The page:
October 25, 2012 | 30 comments
Phil Mickelson keeps apologizing for telling the truth about higher taxes.
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To be sure, it’s impossible to know exactly what role taxes played in each man’s ultimate decision to pick up stakes. What is certain, however, is the near unanimous preference for Florida over equally sunny Southern California.
Even the great Tiger Woods, when asked for a reaction to his rival’s comments, revealed that taxes were a factor in his own decision to leave California — for Florida — in the mid-nineties. “Well, I moved out of here back in ’96 for that reason,” Woods stated matter-of-factly.
Tiger could have ended his remarks with, “What? You guys look surprised.”
So why does Lefty, who has paid California taxes for years, receive such vitriol when the rest of the PGA seems destined for Orlando and Boca Raton?
Was his 63% figure too high? Should it have been a more reasonable 52% (which remember, according to the Daily Beast, wasn’t really the point)? I mean, it’s not as though Phil did anything unforgiveable, like criticize Obama. He doesn’t appear to be asking for a handout or for Deadspin’s snotty faux-sympathy. Rather, Mickelson is simply expressing the possibility that he, like Tiger Woods and millions of Californians before him, might relocate to a place where he can keep a larger chunk of his paycheck.
Liberal outrage is a funny thing. It usually springs from a sense of political self-preservation. Mickelson’s real sin was putting a face — a very recognizable face — on an economic reality that Democrats are determined to avoid: Higher tax rates do not guarantee more tax dollars. In fact, as Woods’ comments demonstrate, they often result in driving tax dollars away.
California has long considered itself America’s “Promised Land.” It’s natural beauty unsurpassed, it boasts both the innovations of Silicon Valley and the glamour of Tinsel Town. Despite its historic advantages however, modern California finds itself in something of an economic death spiral. Not only does it have the highest deficit of any state (the governor’s specious surplus projections notwithstanding). But now, as Mickelson well knows, it claims the highest income taxes as well (incredible how those two features go together).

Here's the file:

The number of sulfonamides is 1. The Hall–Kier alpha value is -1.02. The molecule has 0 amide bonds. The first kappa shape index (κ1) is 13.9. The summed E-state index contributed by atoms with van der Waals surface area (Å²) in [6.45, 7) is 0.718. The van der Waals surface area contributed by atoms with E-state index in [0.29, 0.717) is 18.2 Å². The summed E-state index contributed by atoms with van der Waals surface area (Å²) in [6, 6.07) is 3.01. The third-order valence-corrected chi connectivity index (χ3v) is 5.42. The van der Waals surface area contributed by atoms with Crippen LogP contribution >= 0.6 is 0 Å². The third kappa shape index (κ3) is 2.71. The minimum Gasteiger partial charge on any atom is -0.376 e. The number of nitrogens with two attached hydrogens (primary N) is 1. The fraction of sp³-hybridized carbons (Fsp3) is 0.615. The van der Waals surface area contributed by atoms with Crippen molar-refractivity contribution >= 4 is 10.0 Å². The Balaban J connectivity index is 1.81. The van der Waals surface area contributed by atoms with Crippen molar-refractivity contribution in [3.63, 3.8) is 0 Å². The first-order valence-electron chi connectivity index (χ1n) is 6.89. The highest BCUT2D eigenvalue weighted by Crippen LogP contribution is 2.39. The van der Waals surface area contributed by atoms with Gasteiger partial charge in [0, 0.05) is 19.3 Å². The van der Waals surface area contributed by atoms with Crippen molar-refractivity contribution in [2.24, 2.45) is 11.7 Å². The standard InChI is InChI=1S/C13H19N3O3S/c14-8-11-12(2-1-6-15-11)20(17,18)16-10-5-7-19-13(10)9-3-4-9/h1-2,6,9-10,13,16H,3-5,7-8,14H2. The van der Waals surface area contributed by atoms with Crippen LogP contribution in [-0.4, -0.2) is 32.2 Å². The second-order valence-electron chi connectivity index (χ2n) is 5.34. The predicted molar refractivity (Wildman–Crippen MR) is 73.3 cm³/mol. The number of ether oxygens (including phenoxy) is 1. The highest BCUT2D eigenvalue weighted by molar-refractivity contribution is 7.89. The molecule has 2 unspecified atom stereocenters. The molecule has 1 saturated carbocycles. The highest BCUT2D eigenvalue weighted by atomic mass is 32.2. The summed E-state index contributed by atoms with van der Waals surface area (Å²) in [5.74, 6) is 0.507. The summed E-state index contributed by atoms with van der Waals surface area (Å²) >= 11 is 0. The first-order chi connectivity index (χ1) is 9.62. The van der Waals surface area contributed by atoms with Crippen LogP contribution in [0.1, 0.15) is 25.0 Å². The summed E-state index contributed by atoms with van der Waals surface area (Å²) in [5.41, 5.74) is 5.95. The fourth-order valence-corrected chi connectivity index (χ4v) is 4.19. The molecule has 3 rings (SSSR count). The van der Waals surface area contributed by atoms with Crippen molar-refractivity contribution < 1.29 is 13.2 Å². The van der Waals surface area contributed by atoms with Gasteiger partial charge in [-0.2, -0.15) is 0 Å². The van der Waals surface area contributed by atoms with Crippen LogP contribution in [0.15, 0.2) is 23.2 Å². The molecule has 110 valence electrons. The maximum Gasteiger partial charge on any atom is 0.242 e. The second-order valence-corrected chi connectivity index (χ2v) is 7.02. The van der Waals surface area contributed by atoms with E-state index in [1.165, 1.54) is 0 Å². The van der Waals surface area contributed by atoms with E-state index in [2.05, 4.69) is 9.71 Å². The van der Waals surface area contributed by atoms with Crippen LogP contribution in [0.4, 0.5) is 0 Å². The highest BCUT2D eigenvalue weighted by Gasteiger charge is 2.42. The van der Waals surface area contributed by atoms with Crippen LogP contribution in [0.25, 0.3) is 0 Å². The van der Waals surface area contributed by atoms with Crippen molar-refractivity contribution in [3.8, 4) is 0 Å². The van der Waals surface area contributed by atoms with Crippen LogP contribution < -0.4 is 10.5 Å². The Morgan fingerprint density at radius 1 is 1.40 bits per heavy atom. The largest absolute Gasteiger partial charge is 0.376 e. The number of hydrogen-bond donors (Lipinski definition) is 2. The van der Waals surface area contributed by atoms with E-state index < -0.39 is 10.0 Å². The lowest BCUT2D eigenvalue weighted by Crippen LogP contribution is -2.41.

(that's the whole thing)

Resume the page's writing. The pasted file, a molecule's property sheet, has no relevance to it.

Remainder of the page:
Unsurprisingly, California’s legislature has long been dominated by the Democratic Party, which now maintains a supermajority in both chambers. Through a series of poor economic policies, California has seen its tax base dwindle and its deficits skyrocket. According to a recent study by the Manhattan Institute, since 1990 the Golden State has witnessed a staggering 3.4 million residents pack up and go.
In this context, the invective hurled at Mickelson makes sense. Lefty’s potential departure — and the tax dollars he would take with him — can only shine light on the failures of Democratic ultra-progressive tax policies. Rather than actually bring more resources into the state, confiscatory tax rates do little more than motivate the richest section of the base to either shelter their wealth or simply leave town all together.
Liberals can’t make an economic argument for millionaires like Mickelson and Woods to stay put. Their best hope of keeping Lefty in California is to bully and shame him into submission. Such tactics may work on pro athletes, who rely on the public’s goodwill for endorsements dollars, but they will prove less effective on the majority of wealthy tax payers who will never appear on the cover of Sports Illustrated.
Advocates of California-style taxes might pat themselves on the back for devising a fair and equitable system, but they haven’t done the state any favors. There are no moral victories in tax policy. Grandstanding and bullying won’t keep the state’s lights on, at least not long term.
Regardless of one’s feelings toward Mickelson, California needs Lefty (and rich folks like him) to keep living on its sunny shores. With Democrats firmly entrenched, however, and anti-rich sentiment sky high, expect California to keep swinging big with even higher tax rates…and landing in the rough.
A man of faith in a godless age is hitting Americans where it hurts.
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H/T to National Review Online